Slashdot is powered by your submissions, so send in your scoop


Forgot your password?
Take advantage of Black Friday with 15% off sitewide with coupon code "BLACKFRIDAY" on Slashdot Deals (some exclusions apply)". ×
Privacy Government The Courts News Your Rights Online

British Court Rules Against Blogger Anonymity 238

An anonymous reader writes "In a dangerous judgment for British bloggers and whistleblowers, a British court has ruled (absurdly) that because blogging itself is a public activity, bloggers have 'no reasonable expectation of privacy' regarding their identities, and newspapers are allowed to publish their identities if they can find them by fair or foul means. A British police detective who recently won the Orwell Prize for his excellent political writing used his blog to write highly critical accounts of police activities and unethical behavior, making very powerful enemies in the process. A well-funded newspaper with powerful connections quickly heard of his blog and decided it was absolutely vital to expose his identity using an investigative journalist. Like any good newspaper, the blogger anonymized the people and the locations in all the cases he discussed on his blog, but the newspaper alleges these were not sufficiently anonymized and complains that they could work out the identities, though British newspapers don't complain that they are allowed to publish the identities of men who are falsely accused of rape and cleared in court. The newspaper also helpfully contacted the blogger's employer, and his job is now threatened."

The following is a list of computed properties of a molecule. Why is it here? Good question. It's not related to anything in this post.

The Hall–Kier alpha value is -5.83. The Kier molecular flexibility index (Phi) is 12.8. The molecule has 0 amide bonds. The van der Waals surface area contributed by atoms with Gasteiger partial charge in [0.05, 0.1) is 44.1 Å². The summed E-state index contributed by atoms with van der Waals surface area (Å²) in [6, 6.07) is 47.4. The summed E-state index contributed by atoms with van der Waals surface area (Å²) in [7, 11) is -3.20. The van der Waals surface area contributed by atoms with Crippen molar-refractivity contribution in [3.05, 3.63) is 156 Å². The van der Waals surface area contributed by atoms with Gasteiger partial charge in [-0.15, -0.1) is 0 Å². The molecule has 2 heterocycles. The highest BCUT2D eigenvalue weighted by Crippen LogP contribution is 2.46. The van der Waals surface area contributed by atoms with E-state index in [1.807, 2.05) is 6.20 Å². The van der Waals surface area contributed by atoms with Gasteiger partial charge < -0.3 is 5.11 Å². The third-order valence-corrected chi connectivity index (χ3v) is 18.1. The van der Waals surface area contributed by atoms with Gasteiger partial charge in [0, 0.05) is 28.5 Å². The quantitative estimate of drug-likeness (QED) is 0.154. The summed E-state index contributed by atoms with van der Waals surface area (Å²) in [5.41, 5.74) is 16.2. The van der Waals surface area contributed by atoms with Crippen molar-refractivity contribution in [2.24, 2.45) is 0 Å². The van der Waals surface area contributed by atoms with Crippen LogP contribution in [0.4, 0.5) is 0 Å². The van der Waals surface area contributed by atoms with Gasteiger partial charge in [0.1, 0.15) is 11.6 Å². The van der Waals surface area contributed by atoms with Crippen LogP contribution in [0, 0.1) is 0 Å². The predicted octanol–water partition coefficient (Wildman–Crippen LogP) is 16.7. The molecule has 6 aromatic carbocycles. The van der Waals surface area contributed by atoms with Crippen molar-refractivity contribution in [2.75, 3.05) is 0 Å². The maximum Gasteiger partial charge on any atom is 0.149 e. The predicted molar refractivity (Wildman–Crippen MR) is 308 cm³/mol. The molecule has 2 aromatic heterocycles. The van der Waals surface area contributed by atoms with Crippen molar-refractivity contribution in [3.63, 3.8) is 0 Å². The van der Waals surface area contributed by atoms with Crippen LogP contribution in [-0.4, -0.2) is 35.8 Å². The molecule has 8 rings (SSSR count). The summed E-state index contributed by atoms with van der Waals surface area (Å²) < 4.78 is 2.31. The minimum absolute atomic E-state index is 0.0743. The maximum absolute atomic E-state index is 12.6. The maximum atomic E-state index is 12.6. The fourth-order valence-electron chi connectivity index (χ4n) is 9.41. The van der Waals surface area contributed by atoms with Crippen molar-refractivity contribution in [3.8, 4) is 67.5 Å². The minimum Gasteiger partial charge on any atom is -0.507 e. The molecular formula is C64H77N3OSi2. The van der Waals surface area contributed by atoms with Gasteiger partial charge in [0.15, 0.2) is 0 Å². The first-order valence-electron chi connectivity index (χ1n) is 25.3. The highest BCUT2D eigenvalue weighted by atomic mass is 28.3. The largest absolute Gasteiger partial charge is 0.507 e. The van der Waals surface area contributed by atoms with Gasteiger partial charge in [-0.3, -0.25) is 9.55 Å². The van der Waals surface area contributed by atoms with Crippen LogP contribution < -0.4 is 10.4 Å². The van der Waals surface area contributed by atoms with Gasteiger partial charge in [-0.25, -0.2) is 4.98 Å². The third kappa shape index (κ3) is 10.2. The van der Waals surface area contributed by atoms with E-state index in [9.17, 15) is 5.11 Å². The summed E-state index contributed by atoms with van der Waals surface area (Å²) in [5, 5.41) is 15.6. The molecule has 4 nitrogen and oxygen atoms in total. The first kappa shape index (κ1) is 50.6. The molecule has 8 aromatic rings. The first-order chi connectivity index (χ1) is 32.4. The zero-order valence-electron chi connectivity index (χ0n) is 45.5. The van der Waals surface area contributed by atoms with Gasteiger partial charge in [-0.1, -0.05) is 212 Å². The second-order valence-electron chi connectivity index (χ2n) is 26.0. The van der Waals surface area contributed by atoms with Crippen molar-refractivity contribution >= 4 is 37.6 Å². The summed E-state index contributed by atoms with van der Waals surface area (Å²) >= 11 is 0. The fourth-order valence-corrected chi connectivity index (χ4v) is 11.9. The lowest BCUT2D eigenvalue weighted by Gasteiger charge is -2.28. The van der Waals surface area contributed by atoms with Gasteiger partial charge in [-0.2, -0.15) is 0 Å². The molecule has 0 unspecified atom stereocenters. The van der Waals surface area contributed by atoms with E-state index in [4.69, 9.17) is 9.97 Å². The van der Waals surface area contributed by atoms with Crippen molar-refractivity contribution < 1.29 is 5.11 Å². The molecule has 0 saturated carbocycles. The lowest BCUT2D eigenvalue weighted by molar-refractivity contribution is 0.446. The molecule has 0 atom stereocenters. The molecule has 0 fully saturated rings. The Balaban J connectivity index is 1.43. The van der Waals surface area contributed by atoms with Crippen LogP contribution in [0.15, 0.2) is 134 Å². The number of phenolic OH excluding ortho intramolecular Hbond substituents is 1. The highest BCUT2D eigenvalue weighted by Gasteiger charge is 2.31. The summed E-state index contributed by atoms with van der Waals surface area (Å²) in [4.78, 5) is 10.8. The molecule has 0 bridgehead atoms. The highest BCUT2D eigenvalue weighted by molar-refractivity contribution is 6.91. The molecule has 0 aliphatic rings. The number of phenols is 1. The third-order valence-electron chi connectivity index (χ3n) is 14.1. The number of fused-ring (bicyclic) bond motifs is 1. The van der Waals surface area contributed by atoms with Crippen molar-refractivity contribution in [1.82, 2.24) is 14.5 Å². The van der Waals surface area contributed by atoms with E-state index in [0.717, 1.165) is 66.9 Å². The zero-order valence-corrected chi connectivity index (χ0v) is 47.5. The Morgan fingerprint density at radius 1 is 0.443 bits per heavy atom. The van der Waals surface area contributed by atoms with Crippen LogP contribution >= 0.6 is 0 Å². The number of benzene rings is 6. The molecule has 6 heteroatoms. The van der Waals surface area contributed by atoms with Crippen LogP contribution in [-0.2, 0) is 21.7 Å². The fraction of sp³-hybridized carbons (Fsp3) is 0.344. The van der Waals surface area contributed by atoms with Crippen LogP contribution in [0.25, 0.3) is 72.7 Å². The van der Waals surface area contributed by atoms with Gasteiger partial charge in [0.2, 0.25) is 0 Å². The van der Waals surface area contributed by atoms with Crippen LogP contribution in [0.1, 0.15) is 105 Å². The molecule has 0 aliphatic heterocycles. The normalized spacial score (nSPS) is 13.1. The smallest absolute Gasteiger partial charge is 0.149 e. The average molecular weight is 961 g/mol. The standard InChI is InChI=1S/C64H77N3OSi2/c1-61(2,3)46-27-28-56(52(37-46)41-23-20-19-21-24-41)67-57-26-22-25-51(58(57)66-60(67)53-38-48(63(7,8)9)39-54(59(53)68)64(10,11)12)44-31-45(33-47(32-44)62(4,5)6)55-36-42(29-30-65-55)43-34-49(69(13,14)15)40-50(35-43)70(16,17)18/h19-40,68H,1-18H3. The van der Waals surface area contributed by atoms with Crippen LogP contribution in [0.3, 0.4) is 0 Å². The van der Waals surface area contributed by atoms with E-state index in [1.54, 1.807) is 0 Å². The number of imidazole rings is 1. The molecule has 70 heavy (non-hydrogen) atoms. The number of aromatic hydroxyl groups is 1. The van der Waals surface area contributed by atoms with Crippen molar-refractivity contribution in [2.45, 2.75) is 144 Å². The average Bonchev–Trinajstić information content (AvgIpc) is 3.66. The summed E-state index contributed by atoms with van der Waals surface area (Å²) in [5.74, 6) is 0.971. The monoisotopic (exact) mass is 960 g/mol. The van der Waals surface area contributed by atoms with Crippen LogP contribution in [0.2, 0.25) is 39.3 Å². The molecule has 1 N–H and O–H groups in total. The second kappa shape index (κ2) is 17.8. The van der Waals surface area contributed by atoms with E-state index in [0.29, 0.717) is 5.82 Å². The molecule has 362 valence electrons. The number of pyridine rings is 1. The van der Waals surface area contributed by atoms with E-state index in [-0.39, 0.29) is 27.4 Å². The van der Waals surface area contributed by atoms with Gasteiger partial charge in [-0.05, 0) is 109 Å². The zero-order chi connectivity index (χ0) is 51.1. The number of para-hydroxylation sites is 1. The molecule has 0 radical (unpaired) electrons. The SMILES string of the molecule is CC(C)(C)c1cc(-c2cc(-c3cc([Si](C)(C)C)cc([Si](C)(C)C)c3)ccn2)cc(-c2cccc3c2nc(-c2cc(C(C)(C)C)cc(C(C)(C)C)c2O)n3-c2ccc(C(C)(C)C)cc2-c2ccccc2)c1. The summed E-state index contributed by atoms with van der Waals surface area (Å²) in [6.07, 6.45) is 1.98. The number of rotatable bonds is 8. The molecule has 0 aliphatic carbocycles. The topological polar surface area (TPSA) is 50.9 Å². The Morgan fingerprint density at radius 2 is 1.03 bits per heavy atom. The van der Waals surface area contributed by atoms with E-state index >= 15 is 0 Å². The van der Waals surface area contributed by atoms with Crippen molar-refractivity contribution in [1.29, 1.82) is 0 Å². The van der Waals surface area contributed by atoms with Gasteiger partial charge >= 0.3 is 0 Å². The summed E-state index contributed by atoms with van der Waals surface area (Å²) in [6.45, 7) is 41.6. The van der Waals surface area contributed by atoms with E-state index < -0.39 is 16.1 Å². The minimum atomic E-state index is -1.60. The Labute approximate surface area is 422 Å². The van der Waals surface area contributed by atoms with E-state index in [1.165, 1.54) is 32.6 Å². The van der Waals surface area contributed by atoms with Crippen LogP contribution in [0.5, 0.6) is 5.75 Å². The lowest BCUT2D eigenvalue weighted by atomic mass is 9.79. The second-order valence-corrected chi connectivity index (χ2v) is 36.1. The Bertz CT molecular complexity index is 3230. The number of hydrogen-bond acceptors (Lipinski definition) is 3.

This discussion has been archived. No new comments can be posted.

British Court Rules Against Blogger Anonymity

Comments Filter:

Nothing will ever be attempted if all possible objections must be first overcome. -- Dr. Johnson